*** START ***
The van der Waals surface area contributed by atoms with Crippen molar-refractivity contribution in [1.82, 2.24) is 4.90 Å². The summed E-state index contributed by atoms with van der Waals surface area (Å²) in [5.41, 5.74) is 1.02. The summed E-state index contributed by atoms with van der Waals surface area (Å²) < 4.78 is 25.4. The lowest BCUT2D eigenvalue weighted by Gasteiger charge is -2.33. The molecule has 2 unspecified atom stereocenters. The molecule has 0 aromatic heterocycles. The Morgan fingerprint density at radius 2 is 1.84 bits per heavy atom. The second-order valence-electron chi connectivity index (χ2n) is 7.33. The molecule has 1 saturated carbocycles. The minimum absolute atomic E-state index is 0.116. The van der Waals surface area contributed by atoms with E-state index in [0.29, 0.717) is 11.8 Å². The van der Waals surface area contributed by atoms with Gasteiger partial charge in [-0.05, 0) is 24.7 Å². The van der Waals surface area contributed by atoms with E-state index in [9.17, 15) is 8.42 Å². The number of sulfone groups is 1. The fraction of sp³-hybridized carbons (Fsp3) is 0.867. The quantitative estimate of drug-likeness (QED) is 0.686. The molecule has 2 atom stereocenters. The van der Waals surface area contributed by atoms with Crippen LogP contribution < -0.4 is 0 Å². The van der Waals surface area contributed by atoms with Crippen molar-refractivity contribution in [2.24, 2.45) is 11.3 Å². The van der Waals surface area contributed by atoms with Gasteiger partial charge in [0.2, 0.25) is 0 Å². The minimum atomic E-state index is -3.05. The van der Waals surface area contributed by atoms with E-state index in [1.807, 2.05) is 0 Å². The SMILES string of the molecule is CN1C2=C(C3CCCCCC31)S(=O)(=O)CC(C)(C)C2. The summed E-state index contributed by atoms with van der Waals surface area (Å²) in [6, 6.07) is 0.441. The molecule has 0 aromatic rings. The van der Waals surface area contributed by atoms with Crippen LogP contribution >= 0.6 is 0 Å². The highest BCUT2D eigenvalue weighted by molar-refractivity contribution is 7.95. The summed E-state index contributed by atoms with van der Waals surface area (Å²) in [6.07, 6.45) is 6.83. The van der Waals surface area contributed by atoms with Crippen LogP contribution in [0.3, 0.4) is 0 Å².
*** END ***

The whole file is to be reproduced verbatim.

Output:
The van der Waals surface area contributed by atoms with Crippen molar-refractivity contribution in [1.82, 2.24) is 4.90 Å². The summed E-state index contributed by atoms with van der Waals surface area (Å²) in [5.41, 5.74) is 1.02. The summed E-state index contributed by atoms with van der Waals surface area (Å²) < 4.78 is 25.4. The lowest BCUT2D eigenvalue weighted by Gasteiger charge is -2.33. The molecule has 2 unspecified atom stereocenters. The molecule has 0 aromatic heterocycles. The Morgan fingerprint density at radius 2 is 1.84 bits per heavy atom. The second-order valence-electron chi connectivity index (χ2n) is 7.33. The molecule has 1 saturated carbocycles. The minimum absolute atomic E-state index is 0.116. The van der Waals surface area contributed by atoms with E-state index in [0.29, 0.717) is 11.8 Å². The van der Waals surface area contributed by atoms with Gasteiger partial charge in [-0.05, 0) is 24.7 Å². The van der Waals surface area contributed by atoms with E-state index in [9.17, 15) is 8.42 Å². The number of sulfone groups is 1. The fraction of sp³-hybridized carbons (Fsp3) is 0.867. The quantitative estimate of drug-likeness (QED) is 0.686. The molecule has 2 atom stereocenters. The van der Waals surface area contributed by atoms with Crippen LogP contribution < -0.4 is 0 Å². The van der Waals surface area contributed by atoms with Crippen molar-refractivity contribution in [2.24, 2.45) is 11.3 Å². The van der Waals surface area contributed by atoms with Gasteiger partial charge in [0.2, 0.25) is 0 Å². The minimum atomic E-state index is -3.05. The van der Waals surface area contributed by atoms with E-state index in [1.807, 2.05) is 0 Å². The SMILES string of the molecule is CN1C2=C(C3CCCCCC31)S(=O)(=O)CC(C)(C)C2. The summed E-state index contributed by atoms with van der Waals surface area (Å²) in [6, 6.07) is 0.441. The molecule has 0 aromatic rings. The van der Waals surface area contributed by atoms with Crippen LogP contribution >= 0.6 is 0 Å². The highest BCUT2D eigenvalue weighted by molar-refractivity contribution is 7.95. The summed E-state index contributed by atoms with van der Waals surface area (Å²) in [6.07, 6.45) is 6.83. The van der Waals surface area contributed by atoms with Crippen LogP contribution in [0.3, 0.4) is 0 Å².